Cerebral collateral therapeutics in acute ischemic stroke: A randomized preclinical trial of four modulation strategies.
Beretta S., Versace A., Carone D., Riva M., Dell'Era V., Cuccione E., Cai R., Monza L., Pirovano S., Padovano G., Stiro F., Presotto L., Paternò G., Rossi E., Giussani C., Sganzerla EP., Ferrarese C.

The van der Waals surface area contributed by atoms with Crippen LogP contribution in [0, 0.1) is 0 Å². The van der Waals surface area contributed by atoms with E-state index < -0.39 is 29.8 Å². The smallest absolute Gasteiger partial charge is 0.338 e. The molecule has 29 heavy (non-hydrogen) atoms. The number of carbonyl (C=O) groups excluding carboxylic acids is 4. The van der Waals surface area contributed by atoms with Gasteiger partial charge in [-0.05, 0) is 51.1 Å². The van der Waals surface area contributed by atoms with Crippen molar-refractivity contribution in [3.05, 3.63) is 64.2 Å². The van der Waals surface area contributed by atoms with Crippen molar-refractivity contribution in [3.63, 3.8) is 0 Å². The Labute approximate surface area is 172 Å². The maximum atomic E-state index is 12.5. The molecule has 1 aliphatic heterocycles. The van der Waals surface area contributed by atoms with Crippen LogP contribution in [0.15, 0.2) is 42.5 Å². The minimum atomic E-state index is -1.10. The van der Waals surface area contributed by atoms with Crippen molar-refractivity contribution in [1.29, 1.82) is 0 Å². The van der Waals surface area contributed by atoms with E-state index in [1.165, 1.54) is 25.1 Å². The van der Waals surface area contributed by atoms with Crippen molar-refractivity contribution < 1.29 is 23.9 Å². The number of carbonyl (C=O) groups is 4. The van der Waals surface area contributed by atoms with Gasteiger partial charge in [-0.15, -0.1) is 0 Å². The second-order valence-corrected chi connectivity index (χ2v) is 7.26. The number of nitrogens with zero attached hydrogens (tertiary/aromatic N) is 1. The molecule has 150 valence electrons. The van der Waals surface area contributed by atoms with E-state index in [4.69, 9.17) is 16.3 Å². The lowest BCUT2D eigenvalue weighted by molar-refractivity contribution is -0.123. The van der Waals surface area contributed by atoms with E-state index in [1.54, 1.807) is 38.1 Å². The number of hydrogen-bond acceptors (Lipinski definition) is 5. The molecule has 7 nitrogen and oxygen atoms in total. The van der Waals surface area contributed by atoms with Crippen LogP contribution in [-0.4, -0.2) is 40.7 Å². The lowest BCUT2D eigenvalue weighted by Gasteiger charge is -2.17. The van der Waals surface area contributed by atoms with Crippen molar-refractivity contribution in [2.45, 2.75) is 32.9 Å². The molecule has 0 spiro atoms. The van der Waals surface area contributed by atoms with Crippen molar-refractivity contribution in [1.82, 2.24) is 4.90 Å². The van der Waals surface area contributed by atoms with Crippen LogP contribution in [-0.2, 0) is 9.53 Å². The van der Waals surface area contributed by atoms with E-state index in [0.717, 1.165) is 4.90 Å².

Cerebral collaterals are dynamically recruited after arterial occlusion and highly affect tissue outcome in acute ischemic stroke. We investigated the efficacy and safety of four pathophysiologically distinct strategies for acute modulation of collateral flow (collateral therapeutics) in the rat stroke model of transient middle cerebral artery (MCA) occlusion. A composed randomization design was used to assign rats (n = 118) to receive phenylephrine (induced hypertension), polygeline (intravascular volume load), acetazolamide (cerebral arteriolar vasodilation), head down tilt (HDT) 15° (cerebral blood flow diversion), or no treatment, starting 30 min after MCA occlusion. Compared to untreated animals, treatment with collateral therapeutics was associated with lower infarct volumes (62% relative mean difference; 51.57 mm3 absolute mean difference; p < 0.001) and higher chance of good functional outcome (OR 4.58, p < 0.001). Collateral therapeutics acutely increased cerebral perfusion in the medial (+40.8%; p < 0.001) and lateral (+19.2%; p = 0.016) MCA territory compared to pretreatment during MCA occlusion. Safety indicators were treatment-related mortality and cardiorespiratory effects. The highest efficacy and safety profile was observed for HDT. Our findings suggest that acute modulation of cerebral collaterals is feasible and provides a tissue-saving effect in the hyperacute phase of ischemic stroke prior to recanalization therapy.